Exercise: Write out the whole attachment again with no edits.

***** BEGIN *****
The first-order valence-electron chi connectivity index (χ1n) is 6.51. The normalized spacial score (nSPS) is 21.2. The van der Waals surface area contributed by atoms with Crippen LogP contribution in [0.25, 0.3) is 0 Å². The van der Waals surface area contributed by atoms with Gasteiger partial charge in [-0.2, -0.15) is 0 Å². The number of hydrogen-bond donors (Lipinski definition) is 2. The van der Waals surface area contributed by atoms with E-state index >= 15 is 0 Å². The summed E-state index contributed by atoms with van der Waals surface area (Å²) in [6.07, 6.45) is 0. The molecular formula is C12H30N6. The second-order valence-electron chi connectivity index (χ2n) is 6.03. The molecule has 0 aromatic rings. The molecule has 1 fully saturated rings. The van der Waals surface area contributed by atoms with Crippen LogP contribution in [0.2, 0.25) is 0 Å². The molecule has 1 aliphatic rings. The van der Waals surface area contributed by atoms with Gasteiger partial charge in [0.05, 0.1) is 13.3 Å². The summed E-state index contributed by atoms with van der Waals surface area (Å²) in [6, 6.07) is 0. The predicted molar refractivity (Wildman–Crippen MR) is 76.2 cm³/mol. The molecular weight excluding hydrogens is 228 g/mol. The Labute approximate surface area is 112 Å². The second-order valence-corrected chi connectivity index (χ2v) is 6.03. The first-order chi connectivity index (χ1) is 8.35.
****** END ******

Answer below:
The first-order valence-electron chi connectivity index (χ1n) is 6.51. The normalized spacial score (nSPS) is 21.2. The van der Waals surface area contributed by atoms with Crippen LogP contribution in [0.25, 0.3) is 0 Å². The van der Waals surface area contributed by atoms with Gasteiger partial charge in [-0.2, -0.15) is 0 Å². The number of hydrogen-bond donors (Lipinski definition) is 2. The van der Waals surface area contributed by atoms with E-state index >= 15 is 0 Å². The summed E-state index contributed by atoms with van der Waals surface area (Å²) in [6.07, 6.45) is 0. The molecular formula is C12H30N6. The second-order valence-electron chi connectivity index (χ2n) is 6.03. The molecule has 0 aromatic rings. The molecule has 1 fully saturated rings. The van der Waals surface area contributed by atoms with Crippen LogP contribution in [0.2, 0.25) is 0 Å². The molecule has 1 aliphatic rings. The van der Waals surface area contributed by atoms with Gasteiger partial charge in [0.05, 0.1) is 13.3 Å². The summed E-state index contributed by atoms with van der Waals surface area (Å²) in [6, 6.07) is 0. The predicted molar refractivity (Wildman–Crippen MR) is 76.2 cm³/mol. The molecular weight excluding hydrogens is 228 g/mol. The Labute approximate surface area is 112 Å². The second-order valence-corrected chi connectivity index (χ2v) is 6.03. The first-order chi connectivity index (χ1) is 8.35.